Hope to see you here on Saturday – rain or shine. We’ve got food growing from curb to alley. Berries are beginning to ripen. Compost is rotting. Carrots are coloring. Bees are busy. Cucumbers, beans & zucchini are harvest-able. And even our gorgeous, if fetid, Dracunculus may bloom for the event!
Now…back to spreading that pile of mulch! I’d really like to have it all cleared off the driveway before you arrive on Saturday.
(Note: Garden Mentors is a paid contributing writer to Fiskars & does receive press packet seed samples from Renee’s Garden without charge. However, no compensation has been received for this post or any subsequent promotion.)
November 18, 2011
Forecasters warned us to prepare for snow last night. Harvesting last crops is part of my prep for snow. I expected to get a few greens, a head of cabbage, and maybe some lingering root crops. But, tomatoes and cucumbers definitely weren’t on my November harvest radar last night.
So, this morning when I walked into our unheated greenhouse to see how my decorative succulents had fared the frigid, snow-less night, I was shocked to see these last summer crops waiting for me. Grown from seed much earlier this year, my Saucy Paste tomatoes and Marketmore cukes gave me these late garden jewels, which Kula apparently thinks should be dog treats or toys.
She’s not going to get them. They’re going in tonight’s salad!
What’s still growing in your veggie garden this late November?
September 12, 2011
We’re at that point in late summer when just about every fruit and veggie is ripening in the garden — or at the farmer’s market.
Years ago, we took out our peach tree because of pest & disease issues that simply weren’t worth trying to manage any longer. But, I still buy loads of fresh peaches this time of year from local growers.
And, our greenhouse is beyond dripping with cucumbers this year. We’ve enjoyed them in cocktails and salads. And, now I’ve started eating them for breakfast — in fresh, juicy smoothies that are delicious energy food.
Here’s a very basic recipe. Feel free to mix it up as you wish:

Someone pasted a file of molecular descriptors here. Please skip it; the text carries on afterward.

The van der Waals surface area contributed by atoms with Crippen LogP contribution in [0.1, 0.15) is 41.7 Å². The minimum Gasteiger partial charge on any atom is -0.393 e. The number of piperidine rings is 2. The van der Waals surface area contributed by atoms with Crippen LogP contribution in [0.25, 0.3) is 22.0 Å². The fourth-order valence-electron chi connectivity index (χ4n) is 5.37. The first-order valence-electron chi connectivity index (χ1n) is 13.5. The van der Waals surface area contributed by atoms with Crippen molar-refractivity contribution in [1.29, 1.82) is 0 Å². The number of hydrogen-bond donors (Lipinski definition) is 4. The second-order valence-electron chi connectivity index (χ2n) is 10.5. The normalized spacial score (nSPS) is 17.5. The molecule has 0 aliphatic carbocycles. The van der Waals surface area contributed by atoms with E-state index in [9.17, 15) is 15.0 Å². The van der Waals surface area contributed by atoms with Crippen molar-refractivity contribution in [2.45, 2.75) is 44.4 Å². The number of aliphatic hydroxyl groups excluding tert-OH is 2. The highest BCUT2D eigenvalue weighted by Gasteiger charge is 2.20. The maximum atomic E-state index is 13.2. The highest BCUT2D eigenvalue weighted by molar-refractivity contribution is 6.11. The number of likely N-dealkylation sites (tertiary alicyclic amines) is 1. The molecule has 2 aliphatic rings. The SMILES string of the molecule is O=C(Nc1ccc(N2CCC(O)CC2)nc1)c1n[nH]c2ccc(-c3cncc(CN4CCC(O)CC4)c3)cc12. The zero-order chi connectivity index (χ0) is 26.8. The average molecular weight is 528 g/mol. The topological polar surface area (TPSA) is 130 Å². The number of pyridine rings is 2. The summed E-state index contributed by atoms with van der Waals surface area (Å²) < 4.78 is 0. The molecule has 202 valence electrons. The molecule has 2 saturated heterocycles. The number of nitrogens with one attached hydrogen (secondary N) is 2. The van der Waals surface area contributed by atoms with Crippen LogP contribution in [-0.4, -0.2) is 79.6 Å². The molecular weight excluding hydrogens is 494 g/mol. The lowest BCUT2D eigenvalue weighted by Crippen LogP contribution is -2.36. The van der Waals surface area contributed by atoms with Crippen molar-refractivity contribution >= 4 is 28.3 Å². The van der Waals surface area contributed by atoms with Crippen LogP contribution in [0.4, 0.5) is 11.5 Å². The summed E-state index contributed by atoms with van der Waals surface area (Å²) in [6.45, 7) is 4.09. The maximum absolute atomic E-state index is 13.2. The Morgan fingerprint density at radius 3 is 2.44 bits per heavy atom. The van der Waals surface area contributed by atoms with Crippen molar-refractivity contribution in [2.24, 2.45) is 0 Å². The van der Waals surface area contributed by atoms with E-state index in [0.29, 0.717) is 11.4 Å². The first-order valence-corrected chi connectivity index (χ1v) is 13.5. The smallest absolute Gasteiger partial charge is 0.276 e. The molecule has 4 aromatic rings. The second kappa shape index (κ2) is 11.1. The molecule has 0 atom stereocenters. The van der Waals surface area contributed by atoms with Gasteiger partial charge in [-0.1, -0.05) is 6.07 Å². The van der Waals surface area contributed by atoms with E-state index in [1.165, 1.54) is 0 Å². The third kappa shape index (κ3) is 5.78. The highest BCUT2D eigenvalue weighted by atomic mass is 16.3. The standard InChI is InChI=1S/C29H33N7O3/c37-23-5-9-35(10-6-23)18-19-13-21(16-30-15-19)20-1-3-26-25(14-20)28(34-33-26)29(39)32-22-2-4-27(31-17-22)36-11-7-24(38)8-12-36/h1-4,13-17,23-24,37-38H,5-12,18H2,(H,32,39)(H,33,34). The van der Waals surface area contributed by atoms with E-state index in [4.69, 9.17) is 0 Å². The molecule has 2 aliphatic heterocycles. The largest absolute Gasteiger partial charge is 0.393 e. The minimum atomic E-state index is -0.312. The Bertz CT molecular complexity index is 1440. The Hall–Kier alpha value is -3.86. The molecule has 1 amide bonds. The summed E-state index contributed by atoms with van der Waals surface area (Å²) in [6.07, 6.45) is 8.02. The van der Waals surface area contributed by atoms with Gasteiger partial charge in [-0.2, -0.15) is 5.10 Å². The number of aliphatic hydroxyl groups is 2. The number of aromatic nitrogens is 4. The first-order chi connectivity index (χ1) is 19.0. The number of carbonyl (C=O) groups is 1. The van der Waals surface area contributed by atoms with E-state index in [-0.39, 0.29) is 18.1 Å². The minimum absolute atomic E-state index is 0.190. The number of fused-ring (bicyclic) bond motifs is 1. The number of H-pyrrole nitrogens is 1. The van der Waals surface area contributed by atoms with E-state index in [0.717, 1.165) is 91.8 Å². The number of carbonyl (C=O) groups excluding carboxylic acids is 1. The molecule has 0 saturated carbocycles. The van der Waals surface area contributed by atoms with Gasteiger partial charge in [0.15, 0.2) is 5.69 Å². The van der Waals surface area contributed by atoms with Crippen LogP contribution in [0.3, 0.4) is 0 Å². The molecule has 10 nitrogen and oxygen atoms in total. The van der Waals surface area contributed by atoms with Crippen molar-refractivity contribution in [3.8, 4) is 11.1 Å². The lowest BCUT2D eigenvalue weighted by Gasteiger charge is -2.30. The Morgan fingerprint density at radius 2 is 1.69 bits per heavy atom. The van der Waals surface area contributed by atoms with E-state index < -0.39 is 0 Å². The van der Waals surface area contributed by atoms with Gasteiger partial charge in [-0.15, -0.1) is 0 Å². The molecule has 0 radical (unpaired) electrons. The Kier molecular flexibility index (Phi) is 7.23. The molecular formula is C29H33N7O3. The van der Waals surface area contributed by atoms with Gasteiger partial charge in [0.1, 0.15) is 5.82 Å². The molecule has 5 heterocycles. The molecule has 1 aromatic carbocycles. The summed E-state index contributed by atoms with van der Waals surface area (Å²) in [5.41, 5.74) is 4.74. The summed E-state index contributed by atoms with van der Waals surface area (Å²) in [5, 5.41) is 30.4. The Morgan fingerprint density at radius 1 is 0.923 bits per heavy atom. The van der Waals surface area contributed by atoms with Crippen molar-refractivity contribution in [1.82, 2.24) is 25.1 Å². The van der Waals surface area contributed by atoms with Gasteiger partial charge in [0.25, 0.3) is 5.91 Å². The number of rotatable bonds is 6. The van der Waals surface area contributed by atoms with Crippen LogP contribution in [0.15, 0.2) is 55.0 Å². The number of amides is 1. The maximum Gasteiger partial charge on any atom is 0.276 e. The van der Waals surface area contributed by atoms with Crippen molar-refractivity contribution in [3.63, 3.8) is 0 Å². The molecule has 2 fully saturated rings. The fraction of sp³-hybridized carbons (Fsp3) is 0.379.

- 1 cucumber, peeled and cut into chunks
- 1 peach, peeled, pitted & cut into halves
- 1 T peeled & coarsely chopped fresh ginger (optional)
- 1 cup plain yogurt
- 2 cups apple cider or pear juice
Add everything to a blender. Secure lid tightly. Blend on low until fruits are pureed. The yogurt will create a bit of a delicious froth on top, and the drink itself will not be very thick.
Pour into a glass & enjoy!
August 29, 2011
I’ve got to take a moment to sing the praises of my new favorite cucumber – Spacemaster 80. Kinda sounds like the spaceship of cucumbers, right?
When I saw that Irish Eyes Garden seeds had a new compact, organic offering — Spacemaster 80 – I couldn’t resist giving it a try. Purported to produce bitter-free, prolific fruits on determinant plants in 58 days even when planted in containers or in small spaces– I had to try it.
Because we have a cool, wet, short growing season, I decided to grow my cukes in our passive solar greenhouse, in containers this year. I seeded both SpaceMaster and Marketmore, which I’ve grown for several years with consistent results. Both germinated, and both took over the greenhouse, which is dripping with cukes right now.
But, I gotta say: SpaceMaster is sweeter than Marketmore, and the cukes are so pretty. They look like perfect little slightly striped dill pickles. If I had a larger crop, I’d probably try my hand at pickling a batch.
The pros on this crop: grows well in a container, crisp, fast-forming, sweet, thin-skinned, pretty snacking cukes. Best picked young before seeds begin to mature.
The cons: Powdery mildew hits them fast and hard. But, with vigilant cutting out of the infection; the plants will continue to produce for several weeks despite being determinants.
Next year I’ll definitely try these again. They taste better than Marketmore, which also grow well in containers in the greenhouse. And, yes, I’ll probably grow more Marketmores as well. They’re my old reliables, and it looks like their more disease-resistant, indeterminant vines are going to outlast the SpaceMasters, which are coming to the end of their life cycle.
Note to self: Next year try more succession plantings of SpaceMasters. And by that, I mean more successful succession plantings. This year, it took about 3 tries at seeding to get successful starts. Such was the problem with our especially dark, cold, wet growing year in 2011.